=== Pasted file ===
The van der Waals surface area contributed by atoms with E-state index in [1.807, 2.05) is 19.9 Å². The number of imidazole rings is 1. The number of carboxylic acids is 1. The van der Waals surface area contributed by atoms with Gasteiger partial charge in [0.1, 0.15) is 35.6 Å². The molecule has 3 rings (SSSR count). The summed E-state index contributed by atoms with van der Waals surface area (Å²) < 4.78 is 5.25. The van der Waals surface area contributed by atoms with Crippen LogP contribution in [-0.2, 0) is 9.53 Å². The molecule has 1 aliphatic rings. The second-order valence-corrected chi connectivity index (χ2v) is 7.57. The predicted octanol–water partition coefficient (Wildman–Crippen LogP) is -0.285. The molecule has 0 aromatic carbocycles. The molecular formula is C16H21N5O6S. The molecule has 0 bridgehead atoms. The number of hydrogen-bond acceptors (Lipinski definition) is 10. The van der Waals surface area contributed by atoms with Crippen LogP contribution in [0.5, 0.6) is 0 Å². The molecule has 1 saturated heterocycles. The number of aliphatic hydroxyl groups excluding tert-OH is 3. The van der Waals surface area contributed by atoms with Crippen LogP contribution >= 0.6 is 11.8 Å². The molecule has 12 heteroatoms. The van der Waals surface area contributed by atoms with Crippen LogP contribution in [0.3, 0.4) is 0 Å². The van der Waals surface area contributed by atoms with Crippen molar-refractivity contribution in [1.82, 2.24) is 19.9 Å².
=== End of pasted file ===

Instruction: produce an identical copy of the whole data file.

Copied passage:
The van der Waals surface area contributed by atoms with E-state index in [1.807, 2.05) is 19.9 Å². The number of imidazole rings is 1. The number of carboxylic acids is 1. The van der Waals surface area contributed by atoms with Gasteiger partial charge in [0.1, 0.15) is 35.6 Å². The molecule has 3 rings (SSSR count). The summed E-state index contributed by atoms with van der Waals surface area (Å²) < 4.78 is 5.25. The van der Waals surface area contributed by atoms with Crippen LogP contribution in [-0.2, 0) is 9.53 Å². The molecule has 1 aliphatic rings. The second-order valence-corrected chi connectivity index (χ2v) is 7.57. The predicted octanol–water partition coefficient (Wildman–Crippen LogP) is -0.285. The molecule has 0 aromatic carbocycles. The molecular formula is C16H21N5O6S. The molecule has 0 bridgehead atoms. The number of hydrogen-bond acceptors (Lipinski definition) is 10. The van der Waals surface area contributed by atoms with Crippen LogP contribution in [0.5, 0.6) is 0 Å². The molecule has 1 saturated heterocycles. The number of aliphatic hydroxyl groups excluding tert-OH is 3. The van der Waals surface area contributed by atoms with Crippen LogP contribution >= 0.6 is 11.8 Å². The molecule has 12 heteroatoms. The van der Waals surface area contributed by atoms with Crippen LogP contribution in [0.3, 0.4) is 0 Å². The van der Waals surface area contributed by atoms with Crippen molar-refractivity contribution in [1.82, 2.24) is 19.9 Å².